“The books that the world calls immoral are books that show the world its own shame.”
There were so many things that I loved and appreciated about this book. For one, I know nothing about Russian history, and this book didn't leave me in the dust. It made this part of Russian history interesting and accessible, and I didn't have to go researching all of the characters in order to keep up.
The books is told from the point of view of Varvara, as she and Catherine grow up in court. Varvara starts out as a small-time spy, and I loved the spy parts of the book. I sort of envisioned Varvara to be like this in my head:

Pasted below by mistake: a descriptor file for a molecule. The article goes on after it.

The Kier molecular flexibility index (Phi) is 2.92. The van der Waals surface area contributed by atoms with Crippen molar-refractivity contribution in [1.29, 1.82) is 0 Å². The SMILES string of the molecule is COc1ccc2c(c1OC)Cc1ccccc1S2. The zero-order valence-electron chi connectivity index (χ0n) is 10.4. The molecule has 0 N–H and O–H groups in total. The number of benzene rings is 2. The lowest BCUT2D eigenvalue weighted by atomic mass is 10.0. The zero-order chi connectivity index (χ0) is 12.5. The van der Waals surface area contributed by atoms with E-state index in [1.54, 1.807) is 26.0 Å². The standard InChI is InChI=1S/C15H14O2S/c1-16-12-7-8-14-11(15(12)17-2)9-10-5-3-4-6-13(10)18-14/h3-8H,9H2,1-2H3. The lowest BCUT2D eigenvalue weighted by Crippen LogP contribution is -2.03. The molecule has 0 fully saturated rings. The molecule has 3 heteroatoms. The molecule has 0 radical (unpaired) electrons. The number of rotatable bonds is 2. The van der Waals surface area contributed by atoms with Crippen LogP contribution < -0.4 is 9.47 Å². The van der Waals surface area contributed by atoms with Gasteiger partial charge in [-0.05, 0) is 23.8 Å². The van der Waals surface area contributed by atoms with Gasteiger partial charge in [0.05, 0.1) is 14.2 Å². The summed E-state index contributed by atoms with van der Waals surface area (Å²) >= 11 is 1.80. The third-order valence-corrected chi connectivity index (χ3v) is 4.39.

Even though really she's basically an orphaned peasant, I had fun making her into something a bit more exotic. Varvara is spunky and sometimes a little bit fierce. I liked her a lot, and was a little bit sad that she wasn't an actual historical character.
Varvara sort of moves out of the spy role over time, so I missed that through the rest of the book, though it was still enjoyable.
I had to deduct a star for Catherine though.
Overall, a very solid read, and I look forward to reading the sequel!